There are actually a couple of facts embedded in there. One is that a Chinese company, the Beijing Genomics Institute, now just called BGI, is the world's the biggest genome sequence provider, after the US-based Illumina. Like others in the business, they grew up in basic research with the Human Genome Project, doing bulk sequencing and the construction of a representative genome for everybody, but sequencing individual human genomes has become more significant in recent years in a number of different ways, for medical research, patient diagnosis and care, and now also consumer use, as the price goes radically lower, with companies like 23andMe and AncestryDNA, which don't do the sequencing themselves but send saliva samples to companies like Illumina and BGI for processing.

Wednesday, June 16, 2021

New York Note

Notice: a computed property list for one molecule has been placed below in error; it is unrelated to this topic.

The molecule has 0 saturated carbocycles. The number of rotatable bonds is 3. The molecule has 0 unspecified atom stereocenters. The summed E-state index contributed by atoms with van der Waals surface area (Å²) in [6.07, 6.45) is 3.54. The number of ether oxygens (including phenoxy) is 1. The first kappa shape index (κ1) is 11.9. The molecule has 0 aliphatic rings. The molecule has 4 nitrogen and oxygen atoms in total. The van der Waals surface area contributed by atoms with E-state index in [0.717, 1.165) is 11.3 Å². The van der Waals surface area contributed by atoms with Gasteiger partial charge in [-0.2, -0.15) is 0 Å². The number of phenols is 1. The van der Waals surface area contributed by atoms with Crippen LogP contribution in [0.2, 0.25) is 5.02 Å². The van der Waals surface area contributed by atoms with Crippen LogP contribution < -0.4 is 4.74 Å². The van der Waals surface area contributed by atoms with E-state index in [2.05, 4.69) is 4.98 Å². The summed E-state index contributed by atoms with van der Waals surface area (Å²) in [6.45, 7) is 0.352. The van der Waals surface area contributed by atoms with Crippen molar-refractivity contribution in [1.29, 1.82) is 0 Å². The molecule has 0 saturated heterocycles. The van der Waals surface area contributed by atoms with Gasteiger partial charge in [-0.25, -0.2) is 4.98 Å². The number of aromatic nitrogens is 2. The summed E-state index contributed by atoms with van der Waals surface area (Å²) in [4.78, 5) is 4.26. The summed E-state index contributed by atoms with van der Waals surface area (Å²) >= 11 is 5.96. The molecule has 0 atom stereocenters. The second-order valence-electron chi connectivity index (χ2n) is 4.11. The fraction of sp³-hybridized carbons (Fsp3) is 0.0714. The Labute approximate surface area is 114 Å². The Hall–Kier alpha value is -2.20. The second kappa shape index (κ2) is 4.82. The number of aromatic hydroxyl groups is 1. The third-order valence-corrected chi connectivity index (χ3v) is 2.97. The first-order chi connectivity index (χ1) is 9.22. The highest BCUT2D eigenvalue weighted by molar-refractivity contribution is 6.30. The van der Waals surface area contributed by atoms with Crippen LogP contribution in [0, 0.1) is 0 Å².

Maya Wiley, via Gothamist.

Early voting started over the week for the local primary elections in New York City, selecting candidates for mayor, city council, and so on in the November general election, but given the overwhelmingly Democratic character of the electorate, the party primary's winners are all more than likely to win then, so this is probably the more significant contest. I'm waiting for Election Day, personally—I've always liked the celebratory aspect (though I understand it's not convenient for everybody and won't be unless unless and until they make it a holiday) and feeling it this year in particular because it's another mark of the conquest of the pandemic that we're going to feel safe (masked, of course).